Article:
The Problem with our Pursuit for Perfection and the Life-Changing Practice of Good Enough’


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    Entries in culture (8)


    Think. Build. Ship. Tweak. 

    Forget the days of heading to the CD shop to buy a CD – just stream what you want to listen to via an online service like Spotify.

    So how does a business like Spotify get their sh*t together and take on a market, and an industry and revel in the opportunity to disrupt?
    Henrik Kniberg shined a light on some of the leadership and management insights of Spotify at a conference recently - he's been working as a lean and agile coach.  

    Go anti-silo and have squads and tribes
    Henrik reckons a minimum viable bureaurcracy is the way to go…to group people into tribes; to have squads of people who collaborate with each other to find the best solution. These groups cut across the organisation. It’s somewhat of an anti silo strategy.

    Healthy culture heals broken processes
    Don’t try and scale your product or service – rather, descale the organisation. A healthy culture is what will heal broken processes. We’ve all felt the pain of a broken process when we’ve interacted with a business or organisation and things just didn't go well :-(
    It seems that control is dying but not yet buried. In fact it’s trust that flourishes; it’s more powerful than control. Having autonomy across the organisation means you can move fast. Be agile.

    What agility looks like
    In Henrik's words, agility looks like this:

    • Think it
    • Build it
    • Ship it
    • Tweak it

    Don’t you love it?
    And it's alignment that enables the autonomy. Without people being aligned to the vision, plan and purpose, you’ll create fear, silos, yawn culture, and a host of flow on problems.

    Fail fast ... and recover from it
    You’ve got to let people make mistakes. To fail fast. But then recover from the failure.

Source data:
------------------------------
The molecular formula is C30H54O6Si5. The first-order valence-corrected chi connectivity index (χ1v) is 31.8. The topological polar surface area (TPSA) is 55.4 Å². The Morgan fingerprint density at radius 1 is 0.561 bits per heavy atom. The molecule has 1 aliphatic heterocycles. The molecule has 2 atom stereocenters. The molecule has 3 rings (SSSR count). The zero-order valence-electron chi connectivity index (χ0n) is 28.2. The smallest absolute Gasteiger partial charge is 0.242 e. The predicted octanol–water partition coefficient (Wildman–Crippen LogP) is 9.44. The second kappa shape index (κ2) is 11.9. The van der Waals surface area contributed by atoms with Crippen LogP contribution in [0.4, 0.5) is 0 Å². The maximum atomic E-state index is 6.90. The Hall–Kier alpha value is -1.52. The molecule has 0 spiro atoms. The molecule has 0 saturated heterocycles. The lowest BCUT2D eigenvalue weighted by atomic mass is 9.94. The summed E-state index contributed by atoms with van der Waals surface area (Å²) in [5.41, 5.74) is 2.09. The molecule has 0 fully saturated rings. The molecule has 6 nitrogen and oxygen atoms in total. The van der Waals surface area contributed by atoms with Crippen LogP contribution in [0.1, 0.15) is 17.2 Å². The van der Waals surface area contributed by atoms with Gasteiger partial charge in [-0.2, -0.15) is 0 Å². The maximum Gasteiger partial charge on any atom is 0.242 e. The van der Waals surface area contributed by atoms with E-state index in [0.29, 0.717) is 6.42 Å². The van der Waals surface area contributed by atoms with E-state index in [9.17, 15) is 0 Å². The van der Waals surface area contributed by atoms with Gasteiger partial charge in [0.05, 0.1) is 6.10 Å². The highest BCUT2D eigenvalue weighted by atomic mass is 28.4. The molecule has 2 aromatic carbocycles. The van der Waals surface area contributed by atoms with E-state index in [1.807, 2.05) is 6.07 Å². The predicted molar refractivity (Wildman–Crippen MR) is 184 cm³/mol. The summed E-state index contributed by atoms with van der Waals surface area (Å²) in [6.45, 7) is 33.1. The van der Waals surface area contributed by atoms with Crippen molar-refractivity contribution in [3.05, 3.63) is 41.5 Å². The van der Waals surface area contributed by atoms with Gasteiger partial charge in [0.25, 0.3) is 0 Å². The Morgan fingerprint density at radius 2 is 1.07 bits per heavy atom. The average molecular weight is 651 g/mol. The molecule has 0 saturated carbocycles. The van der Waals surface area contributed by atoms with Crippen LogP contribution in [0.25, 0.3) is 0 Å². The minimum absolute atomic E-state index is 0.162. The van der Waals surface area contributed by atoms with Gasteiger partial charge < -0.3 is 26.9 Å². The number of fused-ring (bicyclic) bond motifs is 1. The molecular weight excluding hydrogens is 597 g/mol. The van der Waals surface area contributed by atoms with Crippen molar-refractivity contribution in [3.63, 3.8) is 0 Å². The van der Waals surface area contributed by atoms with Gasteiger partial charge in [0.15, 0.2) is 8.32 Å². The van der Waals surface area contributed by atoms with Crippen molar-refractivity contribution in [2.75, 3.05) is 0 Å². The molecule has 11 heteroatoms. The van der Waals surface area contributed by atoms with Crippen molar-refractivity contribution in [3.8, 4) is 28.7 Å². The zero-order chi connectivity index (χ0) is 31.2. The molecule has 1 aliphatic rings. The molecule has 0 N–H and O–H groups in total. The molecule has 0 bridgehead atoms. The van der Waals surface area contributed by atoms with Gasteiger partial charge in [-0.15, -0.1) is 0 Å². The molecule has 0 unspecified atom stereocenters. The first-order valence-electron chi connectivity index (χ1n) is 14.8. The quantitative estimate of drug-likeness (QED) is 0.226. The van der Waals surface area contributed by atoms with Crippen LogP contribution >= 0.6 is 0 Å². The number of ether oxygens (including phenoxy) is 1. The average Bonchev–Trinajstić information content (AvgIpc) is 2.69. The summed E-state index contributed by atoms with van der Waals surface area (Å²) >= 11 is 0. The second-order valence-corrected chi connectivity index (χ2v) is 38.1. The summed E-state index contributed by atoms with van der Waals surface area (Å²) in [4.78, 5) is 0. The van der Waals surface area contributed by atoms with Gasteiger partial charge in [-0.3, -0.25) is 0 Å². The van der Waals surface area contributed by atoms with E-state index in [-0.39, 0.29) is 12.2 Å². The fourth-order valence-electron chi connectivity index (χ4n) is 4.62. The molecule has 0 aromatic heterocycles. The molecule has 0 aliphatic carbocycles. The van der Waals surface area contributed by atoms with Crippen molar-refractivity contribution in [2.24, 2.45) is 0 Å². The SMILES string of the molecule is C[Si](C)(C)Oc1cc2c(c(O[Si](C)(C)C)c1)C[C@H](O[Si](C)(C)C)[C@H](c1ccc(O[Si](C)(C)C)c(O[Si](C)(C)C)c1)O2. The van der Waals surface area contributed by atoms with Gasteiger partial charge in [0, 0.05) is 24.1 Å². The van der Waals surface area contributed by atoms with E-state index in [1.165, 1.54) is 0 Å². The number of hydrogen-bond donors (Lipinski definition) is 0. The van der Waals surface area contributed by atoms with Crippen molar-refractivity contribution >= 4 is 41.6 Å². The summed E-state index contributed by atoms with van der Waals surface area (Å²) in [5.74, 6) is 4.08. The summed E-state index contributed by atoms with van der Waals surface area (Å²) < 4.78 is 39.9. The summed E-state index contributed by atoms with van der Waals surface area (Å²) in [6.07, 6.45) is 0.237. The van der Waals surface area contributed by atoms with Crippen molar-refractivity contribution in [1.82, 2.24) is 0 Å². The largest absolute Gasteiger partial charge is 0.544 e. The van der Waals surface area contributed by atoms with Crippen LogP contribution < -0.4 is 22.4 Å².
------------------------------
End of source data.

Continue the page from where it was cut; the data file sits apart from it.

I think too many leaders think they're encouraging failure yet secretly fear failure because it takes so damn long to recover from it – “hmmm, best to not go there at all,” they think.
    Rather, go there. Fail it fast. But Henrik says limit your ‘blast radiance’ – limit the effect of the fail and how far it impacts around the organisation.

    Are we learning anything people?

    Leverage the learning from the fail. And further, you’ve got to then share the learning from the fail. Trust and support people.

    Contemporary leaders of today have to let go and let their teams make sense of what needs to be done and how to do it. Community is what matters.
    Move fast, fail fast, limit the blast.
    Think. Build. Ship. Tweak.


    Getting Back to Joy

    How do you Build a Workplace People Love?

    It's a time of year when 'joy to the world' and 'peace and goodwill to others' is seen on baubles and banners and heard in songs, hymns and cards. 

    Many teams wind up 2014, with an eye on 2015 and breathe a sigh of relief at the year's end.

    We often see more human interaction at this time of year; more support, more engagement, more concern - particularly amid tragic events or fearful challenges.

    We are, above all, human. This message was loud and clear at the Above All Human innovation conference in Melbourne last week. No matter the work we do, whatever the field or sector, it still involves people, is for people and has to do with people. Can we bring more of this engagement, support, concern.... joy.... to the workplace?

    Richard Sheridan of Menlo Innovations, thinks we can. We can build workplaces people love... if we just add joy. Richard says we do important work. So joy matters. And the company he's a part of welcomes dogs, babies, conversations, (no cubicles or pods by the way), but there's plenty of book sharing (without having to 'sign out' which book you've taken) and so many other sweet tools that make work human and joyous. 

    If you can get back to the joy you felt when you were a little kid, you would be:
    • doing the work you love, with people you like, the way you want (a key element of Thought Leaders)
    • experimenting
    • trusting the team
    • flexible
    • embracing learning.
    To build a workplace people love, keep out of chaos. That's the land of not getting anything done!

    Bureaucracy isn't much fun either. Too much red tape.

    Between chaos and bureaucracy is ... structure. This structure is based on human relationships. 
    It's about building an open and collaborative culture and then you can create the environment that will fit that culture.

    Allow support, empathy, and encourage creativity; let in some joy and you and your team will do great work... and love the people and the place and the fact we are all... human.

    Can you really change the culture of an organisation?

    School Principal Jihad Dib spoke at TEDxSydney recently - and shared his story of how a school can go from barbed wire … to belonging. 

    Imagine a school community where people had given up.

    But this education and community leader said 'where there's a heartbeat, there's life'. He believes the trajectory and culture of any organisation can be changed. 

    You can see Jihad Dib's TEDxSydney 2014 talkhere...

    and my visual notes below: 


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